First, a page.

Islamic finance is founded on principles deeply rooted in Sharia law, emphasizing ethical, fair, and transparent financial transactions. One of the fundamental principles of Islamic finance is the prohibition of Riba (interest), which is expressly condemned in the Quran in verse 2:275: “Those who devour usury will not stand except as stand one whom the Devil has driven to madness by (a touch of) madness. That is because they say: ‘Trade is just like usury,’ but Allah hath permitted trade and forbidden usury.”
Additionally, the Quranic verse 2:276 reinforces this prohibition and highlights the importance of conducting business in a just and ethical manner: “Allah will deprive usury of all blessing, but will give increase for deeds of charity: for He loveth not creatures ungrateful and wicked.”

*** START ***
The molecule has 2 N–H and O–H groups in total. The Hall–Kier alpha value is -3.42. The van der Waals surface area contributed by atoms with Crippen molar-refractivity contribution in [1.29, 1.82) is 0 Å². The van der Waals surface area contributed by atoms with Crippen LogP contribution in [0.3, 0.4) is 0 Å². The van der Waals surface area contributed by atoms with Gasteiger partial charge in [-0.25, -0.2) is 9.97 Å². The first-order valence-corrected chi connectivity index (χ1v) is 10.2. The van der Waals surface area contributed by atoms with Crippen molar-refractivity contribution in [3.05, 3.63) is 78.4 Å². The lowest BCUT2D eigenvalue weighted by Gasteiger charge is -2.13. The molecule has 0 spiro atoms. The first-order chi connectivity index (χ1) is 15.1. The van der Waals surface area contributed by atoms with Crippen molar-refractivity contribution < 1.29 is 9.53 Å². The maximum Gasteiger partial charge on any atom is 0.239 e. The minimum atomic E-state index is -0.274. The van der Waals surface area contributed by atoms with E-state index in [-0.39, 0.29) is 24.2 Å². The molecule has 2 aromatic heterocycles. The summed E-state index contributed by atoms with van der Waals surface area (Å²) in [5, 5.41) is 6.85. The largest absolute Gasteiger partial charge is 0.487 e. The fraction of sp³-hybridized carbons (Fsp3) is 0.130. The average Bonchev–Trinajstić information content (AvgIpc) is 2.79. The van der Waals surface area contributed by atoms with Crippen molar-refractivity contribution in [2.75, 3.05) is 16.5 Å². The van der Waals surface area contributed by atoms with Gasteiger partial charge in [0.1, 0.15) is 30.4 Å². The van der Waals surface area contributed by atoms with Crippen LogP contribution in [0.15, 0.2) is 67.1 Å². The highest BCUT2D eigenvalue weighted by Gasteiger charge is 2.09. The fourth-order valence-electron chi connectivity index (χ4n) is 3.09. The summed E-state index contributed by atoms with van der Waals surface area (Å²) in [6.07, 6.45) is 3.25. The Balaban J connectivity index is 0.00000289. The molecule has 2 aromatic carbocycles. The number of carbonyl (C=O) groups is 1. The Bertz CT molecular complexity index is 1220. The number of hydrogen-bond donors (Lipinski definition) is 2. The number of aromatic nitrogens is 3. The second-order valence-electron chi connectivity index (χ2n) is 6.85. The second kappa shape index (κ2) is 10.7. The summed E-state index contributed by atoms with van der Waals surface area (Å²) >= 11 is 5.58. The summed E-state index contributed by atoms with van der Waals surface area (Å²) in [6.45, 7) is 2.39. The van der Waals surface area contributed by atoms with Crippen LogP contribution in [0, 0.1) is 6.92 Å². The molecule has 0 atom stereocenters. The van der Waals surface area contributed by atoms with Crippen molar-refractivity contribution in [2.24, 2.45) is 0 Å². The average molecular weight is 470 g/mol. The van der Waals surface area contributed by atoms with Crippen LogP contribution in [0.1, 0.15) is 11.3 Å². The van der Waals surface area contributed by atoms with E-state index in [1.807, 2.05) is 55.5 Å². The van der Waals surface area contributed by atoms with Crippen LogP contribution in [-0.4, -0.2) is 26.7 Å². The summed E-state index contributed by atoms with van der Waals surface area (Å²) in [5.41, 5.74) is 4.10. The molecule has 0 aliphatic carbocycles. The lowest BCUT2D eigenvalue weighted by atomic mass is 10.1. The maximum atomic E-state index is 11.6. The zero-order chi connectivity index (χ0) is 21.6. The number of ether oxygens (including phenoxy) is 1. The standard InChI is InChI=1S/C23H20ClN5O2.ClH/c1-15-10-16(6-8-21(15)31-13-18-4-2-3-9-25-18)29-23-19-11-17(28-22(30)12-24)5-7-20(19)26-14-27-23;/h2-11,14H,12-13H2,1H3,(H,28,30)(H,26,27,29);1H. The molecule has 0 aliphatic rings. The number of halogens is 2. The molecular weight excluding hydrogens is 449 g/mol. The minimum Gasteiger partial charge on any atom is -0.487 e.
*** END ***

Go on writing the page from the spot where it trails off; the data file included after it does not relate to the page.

In the Hadith, the Prophet Muhammad (peace be upon him) emphasized ethical conduct in financial transactions. He said, “The buyer and the seller have the option of canceling or confirming the bargain unless they separate, and if they spoke the truth and made clear the defects of the goods, then they would be blessed in their bargain, and if they told lies and hid some facts, their bargain would be deprived of Allah’s blessings” (Sahih al-Bukhari).
Islamic finance also encourages profit-and-loss sharing and risk-sharing mechanisms, exemplified by Musharakah and Mudarabah contracts, which promote cooperation and fairness among participants.
In summary, Islamic finance is built upon the principles of avoiding Riba, conducting ethical business, and promoting just and transparent financial transactions, as supported by Quranic verses and Hadiths.
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